|British Columbia All Chiefs’ Task Force Launches Coordinated Action Awareness Campaign
February 3, 2010
Coast Salish Territory, February 3, 2010—The British Columbia All Chiefs’ Task Force announced today that its Coordinated Action Working Group has launched an awareness campaign targeted at the national and international media attending the 2010 Winter Olympic and Paralympics Games to highlight Canada’s refusal to sign the United Nations Declaration on the Rights of Indigenous Peoples and the consequences of this decision.
“We support the spirit of the 2010 Winter Olympic and Paralympic Games and applaud the partnership with the Four Host First Nations. Yet while this is a great starting point, there is much work which still needs to be done after the Games to address Aboriginal human rights, poverty, missing and murdered women, and rights and title. The first step in resolving these issues is for all Canadians to urge the Federal Government to adopt the United Nations Declaration on the Rights of Indigenous Peoples– an international instrument supported by 145 states that sets out the minimum human rights standards of Indigenous peoples worldwide,” says Chief Wayne Christian, Chair of the BC All Chiefs’ Coordinated Action Working Group and chief spokesperson for the Shuswap Nation Tribal Council.
First Nations leadership supports the United Nations Declaration on the Rights of Indigenous Peoples to ensure the survival, dignity and well-being for their communities, children and next generations. “The cost for Canada not to support the Declaration will be highlighted in First Nations poverty, further missing women, human rights complaints and continued land and resource disputes. By not adopting the Declaration, Canadian’s reputation as a leader in international human rights is called into question. ” says Cliff Atleo, president of the Nuu-chah-nulth Tribal Council.
“During these difficult economic times, it makes resounding sense for Canada to adopt the UN Declaration as it supports strong Nations and vibrant families and communities, which will benefit First Nations and non-First Nations alike,” says Beverley Clifton Percival Chair, BC All Chiefs’ Task Force member and Negotiator, Gitxsan Hereditary Chief's.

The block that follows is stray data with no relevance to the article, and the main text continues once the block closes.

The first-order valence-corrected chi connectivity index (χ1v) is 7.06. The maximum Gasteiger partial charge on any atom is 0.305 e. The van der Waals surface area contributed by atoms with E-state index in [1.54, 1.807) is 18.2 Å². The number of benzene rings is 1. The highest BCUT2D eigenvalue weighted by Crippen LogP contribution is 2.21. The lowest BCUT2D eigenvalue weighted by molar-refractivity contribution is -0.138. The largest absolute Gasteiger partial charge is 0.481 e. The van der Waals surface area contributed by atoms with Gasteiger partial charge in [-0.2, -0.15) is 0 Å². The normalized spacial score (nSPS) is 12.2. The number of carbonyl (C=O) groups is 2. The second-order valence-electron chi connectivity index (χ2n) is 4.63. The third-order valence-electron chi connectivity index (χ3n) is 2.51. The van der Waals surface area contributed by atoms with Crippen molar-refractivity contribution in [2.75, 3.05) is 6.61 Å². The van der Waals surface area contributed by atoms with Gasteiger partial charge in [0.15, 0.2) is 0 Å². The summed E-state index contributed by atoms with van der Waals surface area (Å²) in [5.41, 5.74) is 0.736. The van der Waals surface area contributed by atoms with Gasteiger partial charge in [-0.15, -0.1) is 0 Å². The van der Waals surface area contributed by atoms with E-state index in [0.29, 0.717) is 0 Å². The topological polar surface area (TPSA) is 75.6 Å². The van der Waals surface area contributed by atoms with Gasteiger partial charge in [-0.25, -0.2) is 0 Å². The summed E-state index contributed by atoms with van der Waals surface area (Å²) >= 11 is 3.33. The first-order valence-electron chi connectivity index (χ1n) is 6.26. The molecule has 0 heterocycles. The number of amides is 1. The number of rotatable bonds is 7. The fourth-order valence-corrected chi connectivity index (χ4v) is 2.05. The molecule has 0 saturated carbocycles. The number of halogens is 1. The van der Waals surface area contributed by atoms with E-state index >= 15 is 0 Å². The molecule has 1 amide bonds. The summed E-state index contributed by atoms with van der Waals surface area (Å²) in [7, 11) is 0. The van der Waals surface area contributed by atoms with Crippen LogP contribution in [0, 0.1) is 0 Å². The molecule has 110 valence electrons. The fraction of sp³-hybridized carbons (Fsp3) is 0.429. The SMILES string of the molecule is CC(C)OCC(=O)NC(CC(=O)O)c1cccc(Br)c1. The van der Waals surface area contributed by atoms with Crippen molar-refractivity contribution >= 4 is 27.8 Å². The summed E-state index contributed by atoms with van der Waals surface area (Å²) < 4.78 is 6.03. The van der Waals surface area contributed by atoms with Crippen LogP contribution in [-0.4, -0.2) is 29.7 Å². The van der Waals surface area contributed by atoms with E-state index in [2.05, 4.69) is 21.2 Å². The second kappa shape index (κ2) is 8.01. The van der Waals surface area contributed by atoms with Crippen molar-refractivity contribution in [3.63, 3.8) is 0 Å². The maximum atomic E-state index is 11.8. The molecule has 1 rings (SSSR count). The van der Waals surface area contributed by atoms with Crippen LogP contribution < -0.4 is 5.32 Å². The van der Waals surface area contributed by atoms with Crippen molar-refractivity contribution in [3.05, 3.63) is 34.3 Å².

In September 2007, the United Nations General Assembly passed the United Nations Declaration on the Rights of Indigenous Peoples (UNDRIP) following over 25 years of work. Overwhelming support was demonstrated with 144 states voting in favour of the declaration. This monumental adoption affirms the minimum standards required for the “survival, dignity, and well-being of indigenous people of the world.”The UNDRIP recognizes the collective rights of Indigenous Peoples including fundamental human rights for First Nations such as inherent rights to traditional lands and territories, self-determination, and unqualified recognition of First Nations peoples, cultures, languages, and identities.
However, Canada is one of only four nations to have voted against the UNDRIP. Australia has since decided to support the UNDRIP, and the United States and New Zealand are currently reviewing their position. Canada’s House of Commons passed a motion on April 8, 2008 endorsing the UNDRIP and calling upon Parliament and the Government of Canada to “fully implement the standards contained therein”; however, Canada has yet to sign on.
First Nations are continuing to demonstrate the need for Canada to adopt this UNDRIP as it will profoundly benefit First Nations and non-First Nations alike.
19th Annual Women’s Memorial March
To kick off the Coordinated Action Awareness Campaign, Chief Wayne Christian has issued a call to action to Indigenous and non‐Indigenous peoples worldwide to support the families of murdered and missing Aboriginal women across Canada by focusing support on the 19th Annual Women’s Memorial March held each year on February 14 in Vancouver’s Downtown Eastside. Support can be provided by joining the Women’s Memorial March circulating information about the Memorial March; and organizing support marches in communities across the country to coincide with the Memorial March in Vancouver. In these ways, Aboriginal and non-Aboriginal peoples alike can demonstrate support for the families of the murdered and missing women and demand that Canada hold a public inquiry into missing and murdered Aboriginal women in BC and across Canada. For additional information on the Memorial March visit http://womensmemorialmarch.wordpress.com/
About the British Columbia All Chiefs’ Task Force:
In August 2009, a First Nations Task Force composed of volunteer First Nation leaders from across the province, was established by First Nations to raise awareness and recognition of Aboriginal title and rights at the provincial, national and international levels, as well as with the general public.
Find additional information and news about the All Chief’s Task Force at http://firstnationstaskforce.wordpress.com
For more information please contact:
Chief Wayne Christian
Chair, BC All Chief’s Coordinated Action Working Group
Spokesperson Shuswap Nation Tribal Council
Telephone: (250) 503-7072
Ms. Beverley Clifton Percival
Chair, BC All Chief’s Task Force
Negotiator, Gitxsan Hereditary Chief's
Telephone: (250) 842-6780 local 370
Mr. Cliff Atleo,
President, Nuu-chah-nulth Tribal Council
Telephone: (250) 720-5336
Ms. Kathryn Teneese,
Chair, Ktunaxa Nation Council
Telephone: (250) 489-8696
Mr. Robert Morales
Hul'qumi'num Treaty Group
Telephone: (250) 710‐2241
UBCIC is a NGO in Special Consultative Status with the Economic and Social Council of the United Nations.